Clinical overview of HPMRS

HPMRS, which is also sometimes referred to as Mabry syndrome (HPMRS1-6: MIM 239300, MIM 614749, MIM 614207, MIM 615716, MIM 616025, MIM 616809), can present as an apparently non-syndromic form of ID at one end of the clinical spectrum but also as a multiple congenital malformation syndrome at the other end (Table 1). The distinct pattern of facial anomalies of Mabry syndrome consist of wide set eyes, often with a large appearance and upslanting palpebral fissures, a short nose with a broad nasal bridge and tip, and a tented upper lip. The results of a computer-assisted comparison of the gene-specific facial gestalt is given in the “Comparison of the facial gestalt of GPIBDs” section.
Table 1

Summary of clinical findings in patients carrying PIGV, PIGO, PGAP2, PGAP3, PIGW, and PIGY mutations

 

HPMRS1 PIGV (n = 26, excluding 2 fetus)

HPMRS2 PIGO (n = 16)

HPMRS3 PGAP2 (n = 12)

HPMRS4 PGAP3 (n = 26)

HPMRS5 PIGW (n = 3)

HPMRS6 PIGY (n = 4)

Hyperphosphatasia

26/26

14/14, ND in 2

6/6, ND in 6

25/26

1/3

4/4

Growth parameters

 OFC

Normal in 22/26 (microcephaly in 2/26, macrocephaly in 2/26)

Normal in 2/6 (microcephaly in 4, macrocephaly in 2, ND in 8)

Normal in 5/12 (microcephaly in 7)

Normal in 17/26 (microcephaly in 7, macrocephaly in 2)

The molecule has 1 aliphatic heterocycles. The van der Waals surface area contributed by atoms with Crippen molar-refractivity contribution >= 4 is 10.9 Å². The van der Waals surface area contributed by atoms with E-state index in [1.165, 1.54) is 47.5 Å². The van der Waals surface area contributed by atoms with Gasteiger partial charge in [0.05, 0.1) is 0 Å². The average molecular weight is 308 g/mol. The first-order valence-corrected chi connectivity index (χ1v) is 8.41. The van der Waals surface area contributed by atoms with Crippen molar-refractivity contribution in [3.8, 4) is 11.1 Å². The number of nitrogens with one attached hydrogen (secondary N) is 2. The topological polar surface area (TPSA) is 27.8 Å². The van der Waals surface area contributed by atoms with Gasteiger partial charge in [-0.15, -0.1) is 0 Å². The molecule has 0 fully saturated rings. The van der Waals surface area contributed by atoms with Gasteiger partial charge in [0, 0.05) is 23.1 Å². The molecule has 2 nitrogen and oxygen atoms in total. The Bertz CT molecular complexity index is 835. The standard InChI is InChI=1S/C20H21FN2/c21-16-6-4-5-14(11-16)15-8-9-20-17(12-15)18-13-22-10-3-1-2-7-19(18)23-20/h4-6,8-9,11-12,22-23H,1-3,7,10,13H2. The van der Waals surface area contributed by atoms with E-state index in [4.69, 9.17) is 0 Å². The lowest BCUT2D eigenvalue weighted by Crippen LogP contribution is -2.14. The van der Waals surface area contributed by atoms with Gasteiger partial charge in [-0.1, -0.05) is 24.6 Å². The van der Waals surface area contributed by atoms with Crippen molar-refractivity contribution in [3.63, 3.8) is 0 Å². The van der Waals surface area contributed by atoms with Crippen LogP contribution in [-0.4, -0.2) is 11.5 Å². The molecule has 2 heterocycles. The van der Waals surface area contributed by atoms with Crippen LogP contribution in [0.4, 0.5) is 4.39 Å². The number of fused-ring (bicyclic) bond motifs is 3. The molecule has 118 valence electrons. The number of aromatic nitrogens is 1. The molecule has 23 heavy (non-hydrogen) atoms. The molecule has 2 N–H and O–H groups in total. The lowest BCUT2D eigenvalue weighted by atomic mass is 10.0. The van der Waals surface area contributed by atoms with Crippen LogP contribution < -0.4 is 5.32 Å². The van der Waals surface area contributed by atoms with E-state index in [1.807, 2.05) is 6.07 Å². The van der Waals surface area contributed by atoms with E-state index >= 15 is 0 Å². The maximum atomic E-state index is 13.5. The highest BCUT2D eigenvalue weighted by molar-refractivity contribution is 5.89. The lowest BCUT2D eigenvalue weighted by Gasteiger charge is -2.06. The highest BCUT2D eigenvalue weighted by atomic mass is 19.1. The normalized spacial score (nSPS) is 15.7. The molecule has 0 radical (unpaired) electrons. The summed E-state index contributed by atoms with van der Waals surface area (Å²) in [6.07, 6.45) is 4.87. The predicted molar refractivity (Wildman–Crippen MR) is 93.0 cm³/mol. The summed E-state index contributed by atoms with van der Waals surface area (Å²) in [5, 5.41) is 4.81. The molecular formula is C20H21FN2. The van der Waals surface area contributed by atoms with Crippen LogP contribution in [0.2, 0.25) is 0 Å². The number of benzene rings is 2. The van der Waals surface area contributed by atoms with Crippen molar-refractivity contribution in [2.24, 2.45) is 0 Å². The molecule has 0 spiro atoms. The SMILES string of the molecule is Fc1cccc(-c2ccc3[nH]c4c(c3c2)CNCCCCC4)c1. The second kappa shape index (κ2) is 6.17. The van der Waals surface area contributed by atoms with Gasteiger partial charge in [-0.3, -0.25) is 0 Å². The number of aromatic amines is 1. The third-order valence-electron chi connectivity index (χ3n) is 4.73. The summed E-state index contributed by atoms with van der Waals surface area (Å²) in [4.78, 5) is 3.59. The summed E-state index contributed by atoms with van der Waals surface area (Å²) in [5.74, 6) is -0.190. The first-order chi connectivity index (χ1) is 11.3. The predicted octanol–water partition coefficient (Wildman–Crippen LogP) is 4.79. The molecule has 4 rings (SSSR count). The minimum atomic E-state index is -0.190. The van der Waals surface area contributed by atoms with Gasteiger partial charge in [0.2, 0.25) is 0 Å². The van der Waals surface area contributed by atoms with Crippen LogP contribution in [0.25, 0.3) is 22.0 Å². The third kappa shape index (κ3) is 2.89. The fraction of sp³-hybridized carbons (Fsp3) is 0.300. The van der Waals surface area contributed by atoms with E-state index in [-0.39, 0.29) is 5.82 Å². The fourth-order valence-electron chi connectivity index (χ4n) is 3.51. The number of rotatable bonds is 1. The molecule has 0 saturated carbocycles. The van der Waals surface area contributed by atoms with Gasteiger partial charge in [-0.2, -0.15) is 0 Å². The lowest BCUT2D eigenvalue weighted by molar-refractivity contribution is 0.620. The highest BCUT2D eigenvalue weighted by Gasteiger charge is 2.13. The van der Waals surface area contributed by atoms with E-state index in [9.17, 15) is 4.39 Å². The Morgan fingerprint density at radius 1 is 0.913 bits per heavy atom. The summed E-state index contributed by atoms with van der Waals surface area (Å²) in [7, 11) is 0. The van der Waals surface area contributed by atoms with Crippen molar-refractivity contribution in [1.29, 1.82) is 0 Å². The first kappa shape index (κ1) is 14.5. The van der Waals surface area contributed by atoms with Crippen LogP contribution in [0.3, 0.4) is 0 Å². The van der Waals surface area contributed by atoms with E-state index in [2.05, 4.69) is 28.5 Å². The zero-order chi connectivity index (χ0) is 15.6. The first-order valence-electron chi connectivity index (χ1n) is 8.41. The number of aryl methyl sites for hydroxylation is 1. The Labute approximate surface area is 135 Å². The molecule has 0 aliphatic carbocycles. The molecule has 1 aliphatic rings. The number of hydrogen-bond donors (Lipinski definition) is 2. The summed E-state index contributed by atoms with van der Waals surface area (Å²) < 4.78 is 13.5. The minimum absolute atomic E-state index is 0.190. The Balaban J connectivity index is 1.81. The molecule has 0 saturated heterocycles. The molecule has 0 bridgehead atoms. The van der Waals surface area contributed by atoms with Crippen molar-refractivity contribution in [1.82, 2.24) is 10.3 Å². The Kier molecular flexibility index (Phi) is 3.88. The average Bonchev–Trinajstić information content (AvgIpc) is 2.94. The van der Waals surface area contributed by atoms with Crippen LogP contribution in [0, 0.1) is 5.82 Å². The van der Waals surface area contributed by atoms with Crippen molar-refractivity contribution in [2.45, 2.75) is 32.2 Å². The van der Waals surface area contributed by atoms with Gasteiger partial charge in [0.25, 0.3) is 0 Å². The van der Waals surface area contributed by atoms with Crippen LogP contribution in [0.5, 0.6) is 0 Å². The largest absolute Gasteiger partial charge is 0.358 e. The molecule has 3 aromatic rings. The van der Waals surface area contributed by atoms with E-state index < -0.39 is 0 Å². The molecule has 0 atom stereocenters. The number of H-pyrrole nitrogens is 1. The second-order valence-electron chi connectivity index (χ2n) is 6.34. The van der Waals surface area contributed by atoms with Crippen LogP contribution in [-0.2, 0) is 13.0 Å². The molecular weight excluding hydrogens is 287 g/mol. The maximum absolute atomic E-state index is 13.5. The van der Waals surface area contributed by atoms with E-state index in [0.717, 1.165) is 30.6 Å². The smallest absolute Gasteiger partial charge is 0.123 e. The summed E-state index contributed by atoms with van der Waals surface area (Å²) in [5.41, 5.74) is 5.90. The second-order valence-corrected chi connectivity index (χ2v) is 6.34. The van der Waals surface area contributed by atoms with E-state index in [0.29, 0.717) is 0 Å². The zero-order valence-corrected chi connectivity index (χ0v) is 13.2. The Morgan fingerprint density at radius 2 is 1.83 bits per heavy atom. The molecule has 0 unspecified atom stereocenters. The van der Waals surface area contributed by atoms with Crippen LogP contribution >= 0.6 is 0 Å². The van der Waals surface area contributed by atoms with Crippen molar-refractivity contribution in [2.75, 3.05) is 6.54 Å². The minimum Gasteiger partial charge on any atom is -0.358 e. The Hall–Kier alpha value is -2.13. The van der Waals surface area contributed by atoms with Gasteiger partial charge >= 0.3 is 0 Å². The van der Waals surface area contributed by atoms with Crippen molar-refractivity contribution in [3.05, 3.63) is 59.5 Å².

Normal in 2 (ND in 1)

Normal in 2/4 (microcephaly in 2)

 Height

Normal in 24/26

Normal in 3/5 (short stature in 2, ND in 11)

Normal in 2/2, ND in 10

Normal in 25/26 (short stature in 1/26)

Normal in 2 (ND in 1)

Normal in 2/4 (short stature in 2/4)

 Weight

Normal in 24/26

Normal in 4/5 (dystrophy in 1, ND in 11)

Normal in 2/2, ND in 10

Normal in 21/26 (overweight in 2/26, dystrophy in 3/26)

Normal in 2 (ND in 1)

ND

Neurological phenotype

 Global developmental delay

26/26

16/16

2/2

26/26

3/3

4/4

 Motor delay

26/26

16/16

12/12 (mild in 5)

26/26

3/3

4/4

 Speech and language developmental delay

26/26 (no speech in 6/10)

16 (no speech in 5/16)

11/12

26/26 (no speech in 20/26)

3/3

4/4

 Muscular hypotonia

18/24, ND in 2

11/11, ND in 5

5/6, ND in 6

23/26

2/2, ND in 1

ND

 Seizures

20/26

11/12, ND in 4

8/12

17/26

Autistic traits 1/3

2/4

 Behavioral abnormalities

ND

ND

ND

21/26

ND

2/4

 Other neurological abnormalitites

Hearing loss

Hearing impairment (5/16), thin corpus callosum

Hearing impairment

Ataxia (10/26); no walking in 8/26

-

Regression of acquired skills (2/4)

 

HPMRS1 (PIGV)

HPMRS2 (PIGO)

HPMRS3 (PGAP2)

HPMRS4 (PGAP3)

HPMRS5 (PIGW)

HPMRS6 (PIGY)

Malformations

 Cleft palate

8/26

4/16

1/12

15/26

-

0/4

 Megacolon

8/26

5/16

1/12

0/26

-

0/4

 Anorectal malformations

9/26

3/16

1/12

0/26

-

0/4

 Vesicoureteral/renal malformations

6/10

2/16

ND

0/26

-

1/4

 Heart defect

5/26

2/16

2/12

2/26

-

0/4

 Facial gestalt

 Apparent hypertelorism

26/26

6/6, ND in 10

1/12

12/13, ND in 13

ND

1/4

 Up-slanting palpebral fissure

26/26

10/11, ND in 5

ND in 12

2/26

ND

0/4

 Broad nasal bridge

26/26

5/6, ND in 10

2/12

13/13, ND in 13

1/3 ND in 2

1/4

 Broad nasal tip

26/26

5/6, ND in 10

1/12

4/14, ND in 12

ND

1/4

 Short nose

26/26

5/6, ND in 10

1/12

14/24, ND in 2

ND

ND

 Tented upper lip vermilion

26/26

7/8, ND in 8

2/12

17/24, ND in 21

3/3

ND

 Large, fleshy ear lobes

-

1/16

 

18/24, ND in 21

ND

4/4

 Brachytelephalangy

26/26

10/10, ND in 6